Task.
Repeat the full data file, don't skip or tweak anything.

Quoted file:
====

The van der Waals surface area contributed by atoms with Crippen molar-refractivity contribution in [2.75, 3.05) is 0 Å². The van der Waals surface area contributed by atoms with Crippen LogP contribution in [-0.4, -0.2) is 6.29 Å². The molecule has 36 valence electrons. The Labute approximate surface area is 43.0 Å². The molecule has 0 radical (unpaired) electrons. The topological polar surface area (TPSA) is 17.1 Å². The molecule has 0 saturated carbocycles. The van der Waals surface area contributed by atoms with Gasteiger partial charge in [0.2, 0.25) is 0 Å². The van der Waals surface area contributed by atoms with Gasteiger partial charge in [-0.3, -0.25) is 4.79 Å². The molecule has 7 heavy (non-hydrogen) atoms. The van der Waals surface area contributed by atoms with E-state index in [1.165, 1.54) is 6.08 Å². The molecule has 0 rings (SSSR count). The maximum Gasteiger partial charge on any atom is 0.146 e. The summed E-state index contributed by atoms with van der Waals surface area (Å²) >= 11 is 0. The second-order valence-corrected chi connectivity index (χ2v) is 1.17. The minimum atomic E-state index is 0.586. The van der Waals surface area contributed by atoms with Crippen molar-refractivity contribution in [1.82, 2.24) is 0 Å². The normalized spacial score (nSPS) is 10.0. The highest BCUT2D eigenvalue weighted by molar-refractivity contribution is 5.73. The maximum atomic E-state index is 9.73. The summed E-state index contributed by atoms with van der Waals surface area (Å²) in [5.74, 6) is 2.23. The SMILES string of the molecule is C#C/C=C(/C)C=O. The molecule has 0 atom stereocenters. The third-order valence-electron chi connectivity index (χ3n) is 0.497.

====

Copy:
The van der Waals surface area contributed by atoms with Crippen molar-refractivity contribution in [2.75, 3.05) is 0 Å². The van der Waals surface area contributed by atoms with Crippen LogP contribution in [-0.4, -0.2) is 6.29 Å². The molecule has 36 valence electrons. The Labute approximate surface area is 43.0 Å². The molecule has 0 radical (unpaired) electrons. The topological polar surface area (TPSA) is 17.1 Å². The molecule has 0 saturated carbocycles. The van der Waals surface area contributed by atoms with Gasteiger partial charge in [0.2, 0.25) is 0 Å². The van der Waals surface area contributed by atoms with Gasteiger partial charge in [-0.3, -0.25) is 4.79 Å². The molecule has 7 heavy (non-hydrogen) atoms. The van der Waals surface area contributed by atoms with E-state index in [1.165, 1.54) is 6.08 Å². The molecule has 0 rings (SSSR count). The maximum Gasteiger partial charge on any atom is 0.146 e. The summed E-state index contributed by atoms with van der Waals surface area (Å²) >= 11 is 0. The second-order valence-corrected chi connectivity index (χ2v) is 1.17. The minimum atomic E-state index is 0.586. The van der Waals surface area contributed by atoms with Crippen molar-refractivity contribution in [1.82, 2.24) is 0 Å². The normalized spacial score (nSPS) is 10.0. The highest BCUT2D eigenvalue weighted by molar-refractivity contribution is 5.73. The maximum atomic E-state index is 9.73. The summed E-state index contributed by atoms with van der Waals surface area (Å²) in [5.74, 6) is 2.23. The SMILES string of the molecule is C#C/C=C(/C)C=O. The molecule has 0 atom stereocenters. The third-order valence-electron chi connectivity index (χ3n) is 0.497.